Wednesday, December 09, 2009

The whole world is now a soap opera

With yesterday's announcement that As the World Turns will end in 2010, many were wondering why the soap opera - a venerable staple of daytime viewing - has seen such a decline in viewership over the last few years. Writer James Poniewozik posits that the soap opera is in fact more popular than ever because the serialized narrative, the backbone of any daytime drama, can now be seen on the news channels and the many reality shows. I think he's right. The whole world really has turned into one great big soap opera.

James Poniewozik writes:
A soap opera was supposed to be a habit you formed and could maintain your whole adult life. Why are they collapsing?

There is, as always, one basic reason: they now cost more than they're worth. There are, as always, many specific factors. But here, there is one overarching cultural reason that ATWT bought it: The whole world is now a soap opera.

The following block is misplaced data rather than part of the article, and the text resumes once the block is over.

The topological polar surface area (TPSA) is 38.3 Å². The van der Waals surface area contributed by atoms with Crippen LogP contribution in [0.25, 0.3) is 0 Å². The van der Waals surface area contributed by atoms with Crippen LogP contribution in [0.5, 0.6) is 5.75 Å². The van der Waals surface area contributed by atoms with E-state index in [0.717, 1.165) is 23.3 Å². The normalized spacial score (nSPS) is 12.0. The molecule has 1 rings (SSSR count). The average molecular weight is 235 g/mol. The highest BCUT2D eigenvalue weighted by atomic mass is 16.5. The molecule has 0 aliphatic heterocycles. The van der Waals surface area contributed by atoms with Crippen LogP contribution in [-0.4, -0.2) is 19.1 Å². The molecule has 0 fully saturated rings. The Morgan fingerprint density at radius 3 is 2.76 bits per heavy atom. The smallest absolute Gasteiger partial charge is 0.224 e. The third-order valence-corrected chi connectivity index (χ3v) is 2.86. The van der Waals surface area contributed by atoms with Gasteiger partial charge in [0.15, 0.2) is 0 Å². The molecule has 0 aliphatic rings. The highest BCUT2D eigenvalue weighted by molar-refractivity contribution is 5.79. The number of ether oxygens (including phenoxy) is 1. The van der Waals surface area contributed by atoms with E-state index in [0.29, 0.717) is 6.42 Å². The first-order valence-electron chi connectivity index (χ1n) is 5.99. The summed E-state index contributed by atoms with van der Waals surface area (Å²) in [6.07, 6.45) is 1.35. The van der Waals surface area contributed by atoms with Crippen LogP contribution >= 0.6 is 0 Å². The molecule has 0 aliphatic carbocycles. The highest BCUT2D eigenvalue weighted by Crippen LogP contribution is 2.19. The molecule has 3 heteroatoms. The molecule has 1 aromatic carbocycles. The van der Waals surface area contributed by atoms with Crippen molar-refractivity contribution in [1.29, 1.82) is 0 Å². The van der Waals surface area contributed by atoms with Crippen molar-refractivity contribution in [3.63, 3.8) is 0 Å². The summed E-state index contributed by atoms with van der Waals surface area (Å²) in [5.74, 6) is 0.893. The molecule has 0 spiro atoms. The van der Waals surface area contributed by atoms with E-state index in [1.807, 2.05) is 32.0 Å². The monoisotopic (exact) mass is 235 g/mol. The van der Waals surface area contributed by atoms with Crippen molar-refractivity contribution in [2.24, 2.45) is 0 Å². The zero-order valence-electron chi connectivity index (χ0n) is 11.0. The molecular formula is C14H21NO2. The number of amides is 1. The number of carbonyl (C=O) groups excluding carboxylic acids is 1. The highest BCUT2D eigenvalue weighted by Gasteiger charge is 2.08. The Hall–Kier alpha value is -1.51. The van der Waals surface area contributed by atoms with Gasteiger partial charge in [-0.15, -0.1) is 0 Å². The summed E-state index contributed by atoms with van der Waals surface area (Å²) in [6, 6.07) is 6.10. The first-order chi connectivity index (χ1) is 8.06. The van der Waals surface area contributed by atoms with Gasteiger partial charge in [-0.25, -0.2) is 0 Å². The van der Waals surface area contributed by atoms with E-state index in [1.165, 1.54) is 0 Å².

What I mean by this is: the attraction of soap operas was that—on a budget and with addictive dramatic hooks—they provided an endless serial narrative for people, mostly women, at home on weekday afternoons.

But today's media is full of drama and serial narratives. On a literal level, network soaps now compete with dozens of channels of daytime programming on cable, including female-targeted networks like TLC and Lifetime. And, thanks to DVRs in one of three homes, they compete with nighttime programming too—plenty of which, like The Hills or the Real Housewives franchise, is patterned on a soap structure. Has any soap lately had anything to rival RHONJ's Teresa overturning a table and yelling "prostitution whore!"? READ MORE